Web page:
Economics

In the aftermath of the financial crisis the world saw an increase in the number of street protests. Many inspired by perceived connections between the political elite and business interests; Occupy Wall Street and Los Indignados in the west to the Arab Spring and the protests against Victor Yanukovich in Ukraine. A new working paper from the National Bureau of Economic Research presents evidence on their power.

Daron Acemoglu, Tarek Hassan and Ahmed Tahoun examines the correlation between street protests in Egypt and the stock market returns for firms connected to former president Hosni Mubarak’s National Democratic Party (NDP), the Muslim Brotherhood and the Egyptian military. Read more

Even before the dispute with Russia began battering their economy, hundreds of thousands of Ukrainians fled their country looking for a better life elsewhere. Ukrainians are now the largest group of migrants from non-European Union countries applying for residence in the bloc.

Eurostat said on Wednesday that the number of Ukrainians issued with EU residence permits rose by 48 per cent in 2013. Most Ukrainians moved to Poland looking for work. In total 236,691 permits were granted to Ukrainians, which means that the country has overtaken the US as the most common source country for migrants to the EU — India has also overtaken the US to take second place. Read more

 

More people lived in urban than rural areas for the first time ever in 2007. This year it is estimated that 54 per cent of the world’s population live in cities and by 2050 it is predicted to hit 66 per cent, a mirror image of the two-thirds living in rural areas at the mid-point of the twentieth century. This is expected to come about as development fuels mass internal migration in Africa and Asia. The UN makes no effort to standardise individual countries definitions of urban: population numbers, density and the proportion not working in agriculture and other are all used by different statistical offices.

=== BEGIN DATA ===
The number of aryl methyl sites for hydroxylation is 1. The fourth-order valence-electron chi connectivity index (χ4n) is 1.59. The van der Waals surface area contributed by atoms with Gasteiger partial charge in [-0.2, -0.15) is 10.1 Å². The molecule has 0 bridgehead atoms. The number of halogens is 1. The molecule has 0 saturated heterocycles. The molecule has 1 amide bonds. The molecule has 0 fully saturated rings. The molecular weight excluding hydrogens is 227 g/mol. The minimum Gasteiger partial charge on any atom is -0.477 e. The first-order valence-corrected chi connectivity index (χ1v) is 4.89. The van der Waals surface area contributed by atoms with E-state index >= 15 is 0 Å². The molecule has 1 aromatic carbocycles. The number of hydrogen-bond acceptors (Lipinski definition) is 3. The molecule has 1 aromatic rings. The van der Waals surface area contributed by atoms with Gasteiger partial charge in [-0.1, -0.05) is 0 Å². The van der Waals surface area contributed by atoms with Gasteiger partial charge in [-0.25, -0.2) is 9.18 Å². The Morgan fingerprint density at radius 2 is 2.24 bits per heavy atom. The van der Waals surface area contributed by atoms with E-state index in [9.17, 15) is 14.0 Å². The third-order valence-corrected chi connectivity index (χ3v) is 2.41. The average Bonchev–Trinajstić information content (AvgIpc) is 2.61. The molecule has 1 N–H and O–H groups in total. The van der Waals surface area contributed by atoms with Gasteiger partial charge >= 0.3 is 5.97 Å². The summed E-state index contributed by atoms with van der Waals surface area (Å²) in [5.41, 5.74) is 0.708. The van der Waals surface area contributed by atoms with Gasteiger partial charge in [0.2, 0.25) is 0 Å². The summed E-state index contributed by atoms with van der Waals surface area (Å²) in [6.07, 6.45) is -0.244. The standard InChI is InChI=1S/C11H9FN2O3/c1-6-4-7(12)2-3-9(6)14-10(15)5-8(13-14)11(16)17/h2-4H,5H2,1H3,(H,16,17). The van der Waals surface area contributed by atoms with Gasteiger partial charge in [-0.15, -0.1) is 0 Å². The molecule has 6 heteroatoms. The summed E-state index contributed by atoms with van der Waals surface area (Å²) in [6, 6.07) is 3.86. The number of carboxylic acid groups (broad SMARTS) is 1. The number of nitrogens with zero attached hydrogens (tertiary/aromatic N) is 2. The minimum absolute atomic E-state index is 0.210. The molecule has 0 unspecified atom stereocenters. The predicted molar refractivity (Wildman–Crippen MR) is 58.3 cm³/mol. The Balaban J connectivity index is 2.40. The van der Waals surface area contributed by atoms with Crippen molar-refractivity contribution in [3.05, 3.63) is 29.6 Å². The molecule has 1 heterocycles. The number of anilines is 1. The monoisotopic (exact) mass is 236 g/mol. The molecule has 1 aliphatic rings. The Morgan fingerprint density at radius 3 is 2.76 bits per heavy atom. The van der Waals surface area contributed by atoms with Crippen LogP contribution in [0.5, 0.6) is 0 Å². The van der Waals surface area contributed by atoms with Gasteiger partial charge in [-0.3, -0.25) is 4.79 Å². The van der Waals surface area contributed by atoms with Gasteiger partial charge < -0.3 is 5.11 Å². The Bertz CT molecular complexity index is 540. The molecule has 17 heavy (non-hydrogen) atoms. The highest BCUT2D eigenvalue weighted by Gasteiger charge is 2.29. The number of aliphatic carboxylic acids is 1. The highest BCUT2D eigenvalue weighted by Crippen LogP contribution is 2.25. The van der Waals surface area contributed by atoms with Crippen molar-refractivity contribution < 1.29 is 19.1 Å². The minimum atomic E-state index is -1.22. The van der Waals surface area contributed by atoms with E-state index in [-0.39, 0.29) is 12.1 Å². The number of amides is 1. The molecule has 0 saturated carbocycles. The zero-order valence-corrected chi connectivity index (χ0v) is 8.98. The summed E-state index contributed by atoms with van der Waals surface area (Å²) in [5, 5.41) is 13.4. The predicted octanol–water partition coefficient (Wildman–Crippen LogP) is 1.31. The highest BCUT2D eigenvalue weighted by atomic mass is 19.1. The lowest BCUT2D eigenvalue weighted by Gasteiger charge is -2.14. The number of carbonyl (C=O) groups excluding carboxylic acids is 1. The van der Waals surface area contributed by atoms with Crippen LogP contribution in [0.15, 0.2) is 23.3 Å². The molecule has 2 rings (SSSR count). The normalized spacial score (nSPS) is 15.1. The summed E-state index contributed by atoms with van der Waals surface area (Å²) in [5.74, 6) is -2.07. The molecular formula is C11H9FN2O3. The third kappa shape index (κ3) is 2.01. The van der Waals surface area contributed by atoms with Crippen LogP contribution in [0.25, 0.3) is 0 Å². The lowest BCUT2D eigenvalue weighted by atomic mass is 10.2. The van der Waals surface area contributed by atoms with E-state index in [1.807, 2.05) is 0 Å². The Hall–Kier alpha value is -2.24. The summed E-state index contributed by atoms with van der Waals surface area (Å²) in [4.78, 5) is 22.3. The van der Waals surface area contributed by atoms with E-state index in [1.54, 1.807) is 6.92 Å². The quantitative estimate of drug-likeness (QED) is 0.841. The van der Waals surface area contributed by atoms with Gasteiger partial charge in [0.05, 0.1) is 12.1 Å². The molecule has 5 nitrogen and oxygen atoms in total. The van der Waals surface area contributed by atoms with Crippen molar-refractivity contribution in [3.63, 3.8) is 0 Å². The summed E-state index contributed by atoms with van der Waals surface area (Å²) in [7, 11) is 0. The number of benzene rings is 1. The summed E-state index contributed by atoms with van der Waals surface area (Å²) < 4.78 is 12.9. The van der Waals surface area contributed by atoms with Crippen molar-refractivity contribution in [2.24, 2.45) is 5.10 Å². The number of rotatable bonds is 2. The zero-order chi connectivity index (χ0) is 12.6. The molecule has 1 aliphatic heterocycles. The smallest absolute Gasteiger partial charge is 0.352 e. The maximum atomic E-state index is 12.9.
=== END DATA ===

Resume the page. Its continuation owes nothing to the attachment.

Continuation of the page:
The price of salad is about to jump after prices for olive oil, lettuce and tomatoes have soared following a lengthy drought in Spain. Read more

So the UK economy grew 0.8 per cent in the second quarter of 2014, leaving output on this preliminary estimate at just about the previous peak set in Q1 2008, over six years ago. For an economy that produces almost £400bn a quarter in gross domestic product, exceeding the previous peak by £752m is really small beer, as our first chart below the break shows.

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Keith Fray

The UK economy has finally recovered. Today’s estimate by the Office for National Statistics of gross domestic product for the second quarter takes output (adjusted for inflation) to a new high, above the level of the first quarter of 2008*.

Hurrah. But, although welcome, this is nothing to celebrate. The government will not be ordering church bells to be rung. That the sum total of everything produced in the economy is only now returning to the levels of six years ago is astonishing. To give some context, the recession and recovery have lasted about nine months longer than the second world war. Read more